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Could somebody explain to me the difference between "make your way home" and "go home" . Thanks a lot in advance.

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    To the extent that there is any meaningful "difference", it's much the same as the difference between I'm going to the little boys' room and I'm going to the toilet (or washroom or whatever, for Americans). The circumlocutory form may be facetious or euphemistic, for example. If rendered as wend your way home it may even be a device for showing off the speaker's command of (dated/archaic) English. You'd probably need to know the exact context to have any hope of understanding why a speaker might choose one form over another. – FumbleFingers Jan 6 '16 at 17:45
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    The second is the unmarked expression; the first at least hints at something interesting or demanding in the necessary journey. – Edwin Ashworth Jan 6 '16 at 17:47
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    What @EdwinAshworth said. From a literary standpoint, "make your way home" infers something that will make the journey challenging/demanding or interesting and has an expectation of something newsworthy to the reader. "Go home" has none of those expectations. – Kristina Lopez Jan 6 '16 at 17:58
  • Yeah, "make your way" implies that some effort may be required, possibly because of distance, possibly because of weather, possibly because of your state of drunkenness. – Hot Licks Jan 7 '16 at 5:05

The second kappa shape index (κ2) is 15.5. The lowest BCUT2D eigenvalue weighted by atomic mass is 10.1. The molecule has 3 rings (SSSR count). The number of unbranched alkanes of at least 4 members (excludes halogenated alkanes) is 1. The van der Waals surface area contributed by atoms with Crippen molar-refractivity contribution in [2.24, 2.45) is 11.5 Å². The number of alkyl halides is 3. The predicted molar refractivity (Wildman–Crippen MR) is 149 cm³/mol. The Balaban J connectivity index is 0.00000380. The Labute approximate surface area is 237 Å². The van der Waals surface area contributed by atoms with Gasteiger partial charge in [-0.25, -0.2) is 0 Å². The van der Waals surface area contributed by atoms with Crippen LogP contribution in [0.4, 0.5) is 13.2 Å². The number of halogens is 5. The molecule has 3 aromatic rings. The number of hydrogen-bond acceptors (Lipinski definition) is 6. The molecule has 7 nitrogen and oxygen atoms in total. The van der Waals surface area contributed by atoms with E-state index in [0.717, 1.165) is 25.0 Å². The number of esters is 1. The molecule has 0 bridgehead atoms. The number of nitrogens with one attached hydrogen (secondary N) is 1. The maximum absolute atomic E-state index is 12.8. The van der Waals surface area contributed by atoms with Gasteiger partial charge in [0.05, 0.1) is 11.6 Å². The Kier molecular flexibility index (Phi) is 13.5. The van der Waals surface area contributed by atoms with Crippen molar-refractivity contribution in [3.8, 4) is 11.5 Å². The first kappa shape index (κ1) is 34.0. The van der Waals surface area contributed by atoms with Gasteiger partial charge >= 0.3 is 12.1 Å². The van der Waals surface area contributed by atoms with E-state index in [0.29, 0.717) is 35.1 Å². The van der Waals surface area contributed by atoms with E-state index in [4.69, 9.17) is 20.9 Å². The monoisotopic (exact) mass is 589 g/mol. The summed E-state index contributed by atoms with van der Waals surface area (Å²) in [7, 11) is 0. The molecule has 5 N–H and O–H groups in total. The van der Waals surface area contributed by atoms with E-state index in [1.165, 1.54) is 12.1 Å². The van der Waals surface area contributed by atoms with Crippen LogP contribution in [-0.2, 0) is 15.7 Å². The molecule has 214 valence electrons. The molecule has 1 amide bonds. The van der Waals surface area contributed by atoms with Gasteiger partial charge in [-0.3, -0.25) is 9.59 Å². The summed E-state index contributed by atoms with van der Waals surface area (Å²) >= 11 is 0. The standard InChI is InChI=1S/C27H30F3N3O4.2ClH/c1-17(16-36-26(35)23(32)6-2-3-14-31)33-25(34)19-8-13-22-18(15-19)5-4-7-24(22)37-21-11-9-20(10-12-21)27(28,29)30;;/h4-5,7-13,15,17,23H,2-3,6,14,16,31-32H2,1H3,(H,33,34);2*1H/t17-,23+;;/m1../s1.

• One phrase is longer than the other. – Blessed Geek Jan 7 '16 at 6:41
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Both "making your way home" and "going home" mean to leave where you are and proceed to your place of residence. The former, however, is employed to describe an arduous journey. From Hope: A Memoir by Bernard Warach:

I rose at five, washed, had a cup of coffee, and walked to the Independent subway station at First Avenue and Houston Street. I took the D train express to 125th Street and changed to the local to 135th Street. I had a very long climb up several hundred steps from the base of St. Nicholas Part to St. Nicholas Terrace above and a further walk to the college buildings, and my class was at eight. There were frequent snows and ice during the winter on the park steps and terrace. I carried a heavy school bag with textbooks.... I then reversed direction to make my way home.

Go here for a view of the steps from Nicholas Avenue to Nicholas Terrace above.

The obstacles are not required. It's acceptable to say, "I left the party and made my way home without incident or hindrance."

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Make your way means to set off on a journey. It's not clear whether you will arrive at the destination, or even whether that will remain your destination. All that's known is your intention to head in that direction, i.e., with that as your initial destination.

Go home is more ambiguous and, without more context, more definitive: a priori, you will go home, and will thus get (arrive) there.

Make your way is about the journey, as a process (maybe even an adventure). Go is about the destination.

When you make your way home you might end up stopping here or there, changing your route (detours), etc. What will happen on that journey is perhaps unknown, but it is what will be of interest in the text the follows. When you go home, all that matters, a priori, is that you left the current location and you will end up at home.

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